Light, fluffy dumplings swimming in a flavorful pool of delight, inspired by a character from the past.
Dec. 31, 1985, was memorable on several counts. First of all, I made a lavish New Year’s Eve feast inspired by the vintage cookbook “Francatelli’s Modern Cook” 1887, a revision of earlier editions. I had picked this up for a buck at a bookstall, and loved browsing its yellowed pages. Francatelli, a British cook of Italian parents, loved the French touch and grand displays. He was chief chef to Queen Victoria for several years, chef to other nobility, famous club houses, and hotels. He was also a noted cookbook author, this particular book being in print for a half century with 29 editions. You may have enjoyed this flamboyant character in the PBS series “Victoria,” a series I highly recommed.
Francatelli was quite a character indeed, a celebrity chef of the time, known for his difficult personality in his kitchens. In the introductions to his books, he refers to himself entirely in the third person, The Author. (see below)
Now, this “modern cook” for whom the book was written must certainly have had wealth and resources, and quite a staff! While there are elaborate menus for just six, some of the plans are for hundreds, and many of the menus are for special meals served to the Queen. I can only imagine how many people it took to prepare and serve them. A village’s worth, I’m sure.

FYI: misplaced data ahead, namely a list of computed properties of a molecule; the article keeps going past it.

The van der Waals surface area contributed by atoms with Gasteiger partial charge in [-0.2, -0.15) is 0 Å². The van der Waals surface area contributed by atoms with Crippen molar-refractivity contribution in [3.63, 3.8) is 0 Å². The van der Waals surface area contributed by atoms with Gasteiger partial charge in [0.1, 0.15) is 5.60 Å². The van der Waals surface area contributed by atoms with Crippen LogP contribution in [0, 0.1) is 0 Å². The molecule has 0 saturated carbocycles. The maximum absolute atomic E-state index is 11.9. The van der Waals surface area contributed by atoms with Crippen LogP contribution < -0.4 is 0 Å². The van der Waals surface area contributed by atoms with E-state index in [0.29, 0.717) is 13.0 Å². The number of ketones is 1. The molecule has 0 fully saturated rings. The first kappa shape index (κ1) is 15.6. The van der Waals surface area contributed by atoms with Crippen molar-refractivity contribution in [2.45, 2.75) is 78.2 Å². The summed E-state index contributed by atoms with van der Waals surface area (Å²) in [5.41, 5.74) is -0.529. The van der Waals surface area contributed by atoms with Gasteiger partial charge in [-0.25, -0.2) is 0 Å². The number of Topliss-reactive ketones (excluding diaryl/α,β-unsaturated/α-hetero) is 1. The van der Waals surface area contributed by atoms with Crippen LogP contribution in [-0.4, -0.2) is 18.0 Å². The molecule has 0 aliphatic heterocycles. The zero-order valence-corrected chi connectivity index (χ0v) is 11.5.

Many of the sample menus in the book consisted of only two courses. However, and this is a big however, each course could have as many as 10 or 12 dishes, including lots of fishes, shellfish, and rich meats, creamy filled savory puff pastries and vegetable sides, but always far more protein than greens! The finish was often an egg course such as a soufflé or omelet, followed by a few sweet dishes. Some of the menus for Queen Victoria included over two dozen dishes per course!
I didn’t do all that. But I did make six courses, for six people, cooked by me, and served with the help of my friends. No pheasant or quail, no haunch of venison, and no sheep’s tongue in creamed spinach. I remember fussing over a few special dishes such as Potatoes Dauphinoise and Whitefish Quenelles, but much of the food was made in advance and kept warm. We grazed the courses through many hours while we waited for the New Year to arrive, and even without footmen, it was a really special experience.